Oft have I stood in fancy on the shore ‡‡‡‡Of Niagara, and with moistened eye ‡‡‡‡Peered through imaginary mists to spy
The wall of waters and the boiling floor —
But never hath it been my chance before ‡‡‡‡To see in work of hand or fantasy, ‡‡‡‡Old Ocean tumbling thus from middle sky. —
Hark ! heard ye not the solid thunderous roar ?
Even while I gaze, methinks the scene grows dark, ‡‡‡‡Save where yon light flashed past the blasted pine ;
It nears, it kindles — ’tis a blazing bark — ‡‡‡‡Lo ! o’er the Horse-shoe’s foamy-crested line,
Sped like a shot-star to destruction’s mark, ‡‡‡‡Down to perdition flames the Caroline !
Dublin, April, 1838
Source: Blackwoods Edinburgh Magazine, vol 43, issue 271. May 1838. Found in: Alison Chapman (ed.) and the DVPP team, Digital Victorian Periodical Poetry: Periodicals,Digital Victorian Periodical Poetry Project
An engraving of the painting, Niagara Falls as Seen From Below, that inspired Ferguson to write this sonnet was found in John Howard Hinton (ed.). The History and Topography of the United States of North America: From the Earliest Period to the Present Time, vol. 2. New & Improved Edition. Boston: Samuel Walker, 1834. It is not known if this was where Ferguson saw the painting.
A sound is on the midnight deep— ‡‡The voice of waters vast;
And onward, with resistless sweep, ‡‡The torrent rushes past—
In frantic chase, wave after wave,
The crowding surges press, and rave ‡‡Their mingled might to cast
Adown Niagara‘s giant steep;
The fretted billows foaming leap ‡‡With wild tumultuous roar;
The clashing din ascends on high,
In deaf’ning thunders to the sky, ‡‡And shakes the rocky shore.
Hark! what strange sounds arise— ‡‡‘Tis not stern Nature’s voice—
In mingled chorus to the skies! ‡‡The waters in their depth rejoice.
Hark! on the midnight air ‡‡A frantic cry uprose;
The yell of fierce despair, ‡‡The shout of mortal foes;
And mark yon sudden glare, ‡‡Whose red, portentous gleam ‡‡Flashes on rock and stream
With strange, unearthly light; ‡‡What passing meteor’s beam
Lays bare the brow of night?
From yonder murky shore ‡‡What demon vessel glides, ‡‡Stemming the unstemm’d tides,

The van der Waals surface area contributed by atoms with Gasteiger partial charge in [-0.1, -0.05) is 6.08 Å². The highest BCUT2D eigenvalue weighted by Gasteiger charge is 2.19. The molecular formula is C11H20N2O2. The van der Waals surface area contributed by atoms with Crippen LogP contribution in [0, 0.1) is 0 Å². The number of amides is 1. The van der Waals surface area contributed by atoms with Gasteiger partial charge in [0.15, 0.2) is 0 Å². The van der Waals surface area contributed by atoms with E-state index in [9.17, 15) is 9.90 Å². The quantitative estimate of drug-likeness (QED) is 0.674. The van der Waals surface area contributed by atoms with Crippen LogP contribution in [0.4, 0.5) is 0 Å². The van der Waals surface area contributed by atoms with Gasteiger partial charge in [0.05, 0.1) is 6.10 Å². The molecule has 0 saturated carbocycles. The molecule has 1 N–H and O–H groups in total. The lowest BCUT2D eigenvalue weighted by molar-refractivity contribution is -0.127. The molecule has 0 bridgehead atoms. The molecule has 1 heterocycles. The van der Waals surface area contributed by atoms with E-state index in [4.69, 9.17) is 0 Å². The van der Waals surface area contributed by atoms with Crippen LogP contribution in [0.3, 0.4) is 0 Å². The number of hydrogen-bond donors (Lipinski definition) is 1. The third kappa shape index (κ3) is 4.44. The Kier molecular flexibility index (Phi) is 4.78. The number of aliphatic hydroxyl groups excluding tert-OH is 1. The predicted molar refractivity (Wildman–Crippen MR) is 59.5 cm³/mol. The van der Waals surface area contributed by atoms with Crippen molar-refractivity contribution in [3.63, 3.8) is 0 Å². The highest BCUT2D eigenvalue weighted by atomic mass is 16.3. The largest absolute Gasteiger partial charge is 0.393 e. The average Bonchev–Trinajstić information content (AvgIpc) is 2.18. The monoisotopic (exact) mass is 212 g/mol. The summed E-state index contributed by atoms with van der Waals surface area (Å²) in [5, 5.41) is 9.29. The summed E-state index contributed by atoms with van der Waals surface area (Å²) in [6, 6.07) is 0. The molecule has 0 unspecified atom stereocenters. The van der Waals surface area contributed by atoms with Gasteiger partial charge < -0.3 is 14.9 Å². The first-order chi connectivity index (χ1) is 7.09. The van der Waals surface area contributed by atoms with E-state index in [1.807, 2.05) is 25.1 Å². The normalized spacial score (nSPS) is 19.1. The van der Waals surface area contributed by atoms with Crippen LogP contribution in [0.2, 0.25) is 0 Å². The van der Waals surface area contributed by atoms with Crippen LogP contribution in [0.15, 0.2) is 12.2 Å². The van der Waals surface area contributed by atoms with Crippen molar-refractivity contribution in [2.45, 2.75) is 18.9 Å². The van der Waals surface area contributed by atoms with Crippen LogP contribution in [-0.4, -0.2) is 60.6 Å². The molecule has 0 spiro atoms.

Where maddening breakers roar ‡‡In hostile surges round her path,
Or hiss, recoiling from her prow, ‡‡That reeling, staggers to their wrath;
While distant shores return the glow ‡‡That brightens from her burning frame,
And all above—around—below— ‡‡Is wrapt in ruddy flame?
Sail on!—sail on!—No mortal hand ‡‡Directs that vessel’s blazing course;
The vengeance of an injured land ‡‡Impels her with resistless force
‘Midst breaking wave and fiery gleam, ‡‡O’er-canopied with clouds of smoke;
Midway she stems the raging stream, ‡‡And feels the rapids’ thundering stroke;
Now buried deep, now whirl’d on high, ‡‡She struggles with her awful doom,—
With frantic speed now hurries by ‡‡To find a watery tomb.
Lo, poised upon the topmost surge, ‡‡She shudders o’er the dark abyss;
The foaming waters round her hiss ‡‡And hoarse waves ring her funeral dirge;
The chafing billows round her close; ‡‡But ere her burning planks are riven, Shoots up one ruddy spout of fire,— ‡‡Her last farewell to earth and heaven.
Down, down to endless night she goes! ‡‡So may the traitor’s hope expire, So perish all our country’s foes!
Destruction’s blazing star ‡‡Has vanish’d from our sight;
The thunderbolt of war ‡‡Is quench’d in endless night;
Nor sight, nor sound of fear
Startles the listening ear; ‡‡Naught but the torrent’s roar,
The dull, deep, heavy sound,
From out the dark profound, ‡‡Echoes from shore to shore.
Where late the cry of blood ‡‡Rang on the midnight air,
The mournful lapsing of the flood,
The wild winds in the lonely wood, ‡‡Claim sole dominion there.
To thee, high-hearted Drew! ‡‡And thy victorious band
Of heroes tried and true
A nation’s thanks are due. ‡‡Defender of an injured land!
Well hast thou taught the dastard foe ‡‡That British honour never yields
To democratic influence, low, ‡‡The glory of a thousand fields.
Justice to traitors, long delay’d, ‡‡This night was boldly dealt by thee;
The debt of vengeance thou hast paid, ‡‡And may the deed immortal be.
Thy outraged country shall bestow ‡‡A lasting monument of fame,
The highest meed of praise below— ‡‡A British patriot’s deathless name!
Source: Susanna Moodie. Roughing it in the Bush; or, Life in Canada. vol. II. London: Richard Bentley, 1852.